buildings vacant. Then he can found several "homes."
Timothy J. Mahoney is the legal advisor of the Omaha Union
Busting association. Timothy gets $2,500 a year for framing up
schemes to prevent men who receive an average of $450 a year from
getting an increase of 10 per cent. ,
The Typotheta would give a whole lot if the striking printers
would not persist in acting like gentlemen and peaceable citizens.
The "Teapot" is up against something that puzzles the Parryite end
of the bunch.
The printers strike has been on for about two months. During
that time not a single local union has succumbed, but a score of local
Typothetas have gone to the wall. That doesn't look so bad, eh?
We trust that the new Y. M. C. A. will be built by union labor.
If it isn't it will be throwing obstacles in the way of the work it
seeks to accomplish.
Post is-still howling for a "square deal." The recent Mrs. Post
knows that it is a waste of time to ask for it from her ex-husband.
You can't be a good Christian and steal from your neighbor,
and you can't be a good union man and wear "scab" garments.
A Sarcastic Comment on an Employ
er's Ponderous Platitude.
"If trade unions are properly con
ducted," says the genial hard-scrabble
employer, I am in favor of them,
but I am opposed to strikes and es
pecially 'sympathetic' strikes and boy
Why, naturally, my good man.
Right you are! A "properly conduct
ed" trade union will serve both "cap
ital and labor" by confining its activi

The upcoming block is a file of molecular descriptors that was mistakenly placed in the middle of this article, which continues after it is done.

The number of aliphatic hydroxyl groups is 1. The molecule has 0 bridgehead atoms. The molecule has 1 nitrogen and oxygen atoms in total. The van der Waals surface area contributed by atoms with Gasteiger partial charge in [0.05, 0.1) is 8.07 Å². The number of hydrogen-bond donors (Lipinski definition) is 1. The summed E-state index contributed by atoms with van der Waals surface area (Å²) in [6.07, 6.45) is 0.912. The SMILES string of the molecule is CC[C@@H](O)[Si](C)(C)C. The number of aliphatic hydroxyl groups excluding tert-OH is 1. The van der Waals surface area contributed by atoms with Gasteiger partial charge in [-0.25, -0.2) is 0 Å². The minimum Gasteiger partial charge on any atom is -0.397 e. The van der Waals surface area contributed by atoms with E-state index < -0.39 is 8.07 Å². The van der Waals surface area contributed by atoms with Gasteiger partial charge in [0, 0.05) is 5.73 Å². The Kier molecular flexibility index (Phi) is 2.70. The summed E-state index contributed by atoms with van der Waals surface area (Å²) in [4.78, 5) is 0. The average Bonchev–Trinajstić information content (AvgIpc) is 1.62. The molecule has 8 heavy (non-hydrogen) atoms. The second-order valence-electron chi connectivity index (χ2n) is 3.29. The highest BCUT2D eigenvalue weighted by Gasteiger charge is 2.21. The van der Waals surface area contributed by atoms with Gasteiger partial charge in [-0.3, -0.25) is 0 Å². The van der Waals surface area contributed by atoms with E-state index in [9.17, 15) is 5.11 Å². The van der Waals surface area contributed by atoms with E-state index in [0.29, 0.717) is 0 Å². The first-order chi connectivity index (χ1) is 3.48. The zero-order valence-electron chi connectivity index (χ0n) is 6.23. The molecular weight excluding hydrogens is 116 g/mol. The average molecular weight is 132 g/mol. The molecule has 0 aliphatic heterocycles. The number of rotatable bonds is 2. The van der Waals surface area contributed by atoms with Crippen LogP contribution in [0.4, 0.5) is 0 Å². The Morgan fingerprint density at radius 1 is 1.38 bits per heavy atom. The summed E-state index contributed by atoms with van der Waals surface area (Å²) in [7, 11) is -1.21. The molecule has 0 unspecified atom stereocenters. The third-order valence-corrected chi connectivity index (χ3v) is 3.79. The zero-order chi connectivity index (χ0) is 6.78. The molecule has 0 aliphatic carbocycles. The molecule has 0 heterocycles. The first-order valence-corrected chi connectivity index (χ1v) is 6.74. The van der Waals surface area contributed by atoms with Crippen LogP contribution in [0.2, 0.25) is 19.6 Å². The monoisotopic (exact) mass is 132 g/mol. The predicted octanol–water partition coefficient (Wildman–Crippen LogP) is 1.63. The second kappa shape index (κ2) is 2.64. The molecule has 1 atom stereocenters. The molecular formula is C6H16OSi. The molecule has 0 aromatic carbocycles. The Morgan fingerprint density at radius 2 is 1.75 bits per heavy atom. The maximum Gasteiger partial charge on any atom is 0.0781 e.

ties to paying- death benefits, "sick"
benefits, and, out or work benefits,
besides electing officers and . passing
resolutions. No union should have
anything tot do wi'li strikes they
are vulgar r ebullitions of mean na
tures. And'if by any chance a strike
should, occur, let the strikers fight it
out as best -they can. ' No strike bene
fits should be paid them, for that
might indicate sympathy, and no
properly constructed union man
should exhibit such a weakness.
On the other hand, if strikers should
happen to command success, it is
proper for employers to see to it that
no striker- can get another job, for it.
might encourage him to strike again
sonio time. And if an employer can
buy cheap non-union labor it is prop
er that he should do so; in which
case the man must not be requested
to join a union or other means adopt
ed to bring him to a "realizing
sense," such as refusing to work in
the same team with him, give him
a "chaw of tobacco, or chum with
him." Union men should always re
member that the employers' Interest
is their ' interest, and whatever the
employer does for. tne good and
welfare of; his employes. , ' :
, A man who is fortunate enough to
be on the pay roll or an employer
should consider that the dollars and
cents he gets are an expression of